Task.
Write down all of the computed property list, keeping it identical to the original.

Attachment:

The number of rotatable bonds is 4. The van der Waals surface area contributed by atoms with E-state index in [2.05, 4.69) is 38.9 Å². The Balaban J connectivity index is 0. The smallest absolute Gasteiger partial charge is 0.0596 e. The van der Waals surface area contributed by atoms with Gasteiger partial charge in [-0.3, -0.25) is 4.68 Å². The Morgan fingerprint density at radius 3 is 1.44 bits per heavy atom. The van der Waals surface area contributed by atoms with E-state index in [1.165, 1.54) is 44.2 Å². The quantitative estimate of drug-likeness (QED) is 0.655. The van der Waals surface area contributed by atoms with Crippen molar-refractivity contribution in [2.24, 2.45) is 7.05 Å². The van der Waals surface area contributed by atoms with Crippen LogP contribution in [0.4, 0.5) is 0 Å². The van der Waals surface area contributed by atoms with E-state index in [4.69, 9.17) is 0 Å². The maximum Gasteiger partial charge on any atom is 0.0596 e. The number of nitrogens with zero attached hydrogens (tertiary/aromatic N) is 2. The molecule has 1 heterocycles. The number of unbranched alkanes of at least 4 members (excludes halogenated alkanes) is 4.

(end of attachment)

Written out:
The number of rotatable bonds is 4. The van der Waals surface area contributed by atoms with E-state index in [2.05, 4.69) is 38.9 Å². The Balaban J connectivity index is 0. The smallest absolute Gasteiger partial charge is 0.0596 e. The van der Waals surface area contributed by atoms with Gasteiger partial charge in [-0.3, -0.25) is 4.68 Å². The Morgan fingerprint density at radius 3 is 1.44 bits per heavy atom. The van der Waals surface area contributed by atoms with E-state index in [1.165, 1.54) is 44.2 Å². The quantitative estimate of drug-likeness (QED) is 0.655. The van der Waals surface area contributed by atoms with Crippen molar-refractivity contribution in [2.24, 2.45) is 7.05 Å². The van der Waals surface area contributed by atoms with Crippen LogP contribution in [0.4, 0.5) is 0 Å². The van der Waals surface area contributed by atoms with E-state index in [4.69, 9.17) is 0 Å². The maximum Gasteiger partial charge on any atom is 0.0596 e. The number of nitrogens with zero attached hydrogens (tertiary/aromatic N) is 2. The molecule has 1 heterocycles. The number of unbranched alkanes of at least 4 members (excludes halogenated alkanes) is 4.